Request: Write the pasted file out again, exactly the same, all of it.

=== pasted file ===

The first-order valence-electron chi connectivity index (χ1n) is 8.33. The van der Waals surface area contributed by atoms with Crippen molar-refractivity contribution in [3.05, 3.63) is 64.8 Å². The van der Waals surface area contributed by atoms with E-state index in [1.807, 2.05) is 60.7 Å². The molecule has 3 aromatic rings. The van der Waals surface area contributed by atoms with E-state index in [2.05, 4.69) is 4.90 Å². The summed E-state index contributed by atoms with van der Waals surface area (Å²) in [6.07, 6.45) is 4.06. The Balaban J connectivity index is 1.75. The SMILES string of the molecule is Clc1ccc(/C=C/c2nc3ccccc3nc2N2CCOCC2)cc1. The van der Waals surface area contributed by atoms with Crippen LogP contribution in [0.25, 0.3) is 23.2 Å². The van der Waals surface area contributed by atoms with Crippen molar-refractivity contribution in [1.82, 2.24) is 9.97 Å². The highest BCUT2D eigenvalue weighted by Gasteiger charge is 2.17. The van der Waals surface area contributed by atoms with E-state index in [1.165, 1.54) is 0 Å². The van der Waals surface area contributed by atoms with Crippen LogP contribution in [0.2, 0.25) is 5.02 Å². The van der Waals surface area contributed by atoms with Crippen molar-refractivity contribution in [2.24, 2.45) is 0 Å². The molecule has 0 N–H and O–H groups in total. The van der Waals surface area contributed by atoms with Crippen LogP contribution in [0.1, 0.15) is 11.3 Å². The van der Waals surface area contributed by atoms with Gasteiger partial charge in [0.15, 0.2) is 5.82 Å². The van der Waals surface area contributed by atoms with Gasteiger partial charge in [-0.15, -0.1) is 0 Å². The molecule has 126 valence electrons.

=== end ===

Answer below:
The first-order valence-electron chi connectivity index (χ1n) is 8.33. The van der Waals surface area contributed by atoms with Crippen molar-refractivity contribution in [3.05, 3.63) is 64.8 Å². The van der Waals surface area contributed by atoms with E-state index in [1.807, 2.05) is 60.7 Å². The molecule has 3 aromatic rings. The van der Waals surface area contributed by atoms with E-state index in [2.05, 4.69) is 4.90 Å². The summed E-state index contributed by atoms with van der Waals surface area (Å²) in [6.07, 6.45) is 4.06. The Balaban J connectivity index is 1.75. The SMILES string of the molecule is Clc1ccc(/C=C/c2nc3ccccc3nc2N2CCOCC2)cc1. The van der Waals surface area contributed by atoms with Crippen LogP contribution in [0.25, 0.3) is 23.2 Å². The van der Waals surface area contributed by atoms with Crippen molar-refractivity contribution in [1.82, 2.24) is 9.97 Å². The highest BCUT2D eigenvalue weighted by Gasteiger charge is 2.17. The van der Waals surface area contributed by atoms with E-state index in [1.165, 1.54) is 0 Å². The van der Waals surface area contributed by atoms with Crippen LogP contribution in [0.2, 0.25) is 5.02 Å². The van der Waals surface area contributed by atoms with Crippen molar-refractivity contribution in [2.24, 2.45) is 0 Å². The molecule has 0 N–H and O–H groups in total. The van der Waals surface area contributed by atoms with Crippen LogP contribution in [0.1, 0.15) is 11.3 Å². The van der Waals surface area contributed by atoms with Gasteiger partial charge in [0.15, 0.2) is 5.82 Å². The van der Waals surface area contributed by atoms with Gasteiger partial charge in [-0.15, -0.1) is 0 Å². The molecule has 126 valence electrons.